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The shifting rules of buy to let

Written by Sam Jones on 18 August 2015.

We are pleased to see such strong growth in the UK buy-to-let market in recent years, which is great news for landlords.

Many small landlords have seen strong rental income with fewer so-called void months – when the house lays empty without a tenant.

We have also watched as buy-to-let mortgage lending has grown substantially with more lenders, more competition and more landlord demand.

Lenders are fighting with each other to get business as new entrants have rushed into the sector and the tenure begins to grow.

The long-term trends are also positive with private housing overtaking social housing as a more popular for the first time in the last year, according to Government data.

As British hosing becomes more expensive, more young people are renting for longer as they save for purchases.

In addition there are a flood of long-term economic and demographic trends towards renting such as high immigration, more students and a greater desire for flexibility among people in their 20s.

They are happier to rent and keep the flexibility than buy and be saddled with hundreds of thousands of pounds worth of debt. This is even more true in London and the south east where house prices are much higher and renting much more popular.

All this spells good news for landlords but it has also sparked the interest of meddling politicians looking to regulate and tax the sector.

The last Budget saw tax relief for landlords cut back to a maximum of 20%. Capital gains tax was also increased from 18% to 28% in 2010.

We were also concerned to see Labour plans for higher property taxes and landlord registration by local authorities rolled out across the country.

Some councils, such as Newham, already demand all landlords be regulated and registered but there is some momentum to roll it out further.

However, we are most concerned with plans to regulate buy-to-let mortgages being mooted by policymakers and politicians.

Chancellor George Osborne said the Bank of England will be given new powers to direct mortgage lenders offering buy-to-let.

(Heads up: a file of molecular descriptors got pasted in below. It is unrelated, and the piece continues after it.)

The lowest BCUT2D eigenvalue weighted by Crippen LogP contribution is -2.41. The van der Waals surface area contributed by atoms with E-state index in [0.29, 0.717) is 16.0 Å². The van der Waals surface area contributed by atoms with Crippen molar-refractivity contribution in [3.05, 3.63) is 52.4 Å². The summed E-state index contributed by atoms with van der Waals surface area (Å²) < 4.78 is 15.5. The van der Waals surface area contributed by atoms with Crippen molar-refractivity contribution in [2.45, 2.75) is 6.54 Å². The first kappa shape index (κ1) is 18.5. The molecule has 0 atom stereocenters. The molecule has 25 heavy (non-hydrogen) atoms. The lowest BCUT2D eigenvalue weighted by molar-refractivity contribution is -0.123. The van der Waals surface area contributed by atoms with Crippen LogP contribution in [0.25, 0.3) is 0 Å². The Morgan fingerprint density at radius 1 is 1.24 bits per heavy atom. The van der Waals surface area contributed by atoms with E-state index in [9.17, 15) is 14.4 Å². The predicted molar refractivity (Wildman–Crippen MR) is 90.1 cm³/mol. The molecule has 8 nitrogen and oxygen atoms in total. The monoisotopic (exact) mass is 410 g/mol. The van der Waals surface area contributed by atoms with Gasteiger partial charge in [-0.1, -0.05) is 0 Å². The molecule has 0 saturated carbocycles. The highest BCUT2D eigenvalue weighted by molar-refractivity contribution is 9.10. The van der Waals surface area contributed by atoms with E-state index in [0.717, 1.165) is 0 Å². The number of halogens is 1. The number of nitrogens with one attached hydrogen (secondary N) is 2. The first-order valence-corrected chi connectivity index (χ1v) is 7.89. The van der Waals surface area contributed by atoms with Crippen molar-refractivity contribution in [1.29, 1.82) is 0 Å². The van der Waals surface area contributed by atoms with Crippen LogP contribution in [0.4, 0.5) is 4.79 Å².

This follows Bank moves to cap loan to income rates of residential mortgages at 4.5 times income. This means loans cannot be dished out at more than 4.5 times a borrowers’ income and can be restrictive for many buyers.

A similar situation could arise on buy-to-let mortgage as the Bank expresses alarm about recent growth and the problems associated with a bubble.

It has also raised concerns that some lenders are slipping standards and allowing borrowers to become take out mortgages when they may not be able to pay them back. Similar concerns in the mainstream market led to the biggest upheaval in British mortgage regulation last April with far more prescriptive rules on affordability assessments and income verification.

Buy-to-let loans rely on rental income not incomes although some lenders have started to buck that trend with an innovative new blended products.

Barclays is now allowing landlords to fill gaps in rental income with personal income so they can get a landlord mortgage.

This month is has introduced affordability assessments on all buy-to-let applications. It is sign of shifting times in the sector.

The rules of buy-to-let are shifting as the country goes through major housing changes with lenders and regulators trying to keep up.

For borrowers we would recommend seeking advice to see how the shifting sands of buy-to-let could help of hinder your own desire to jump on the landlord market.

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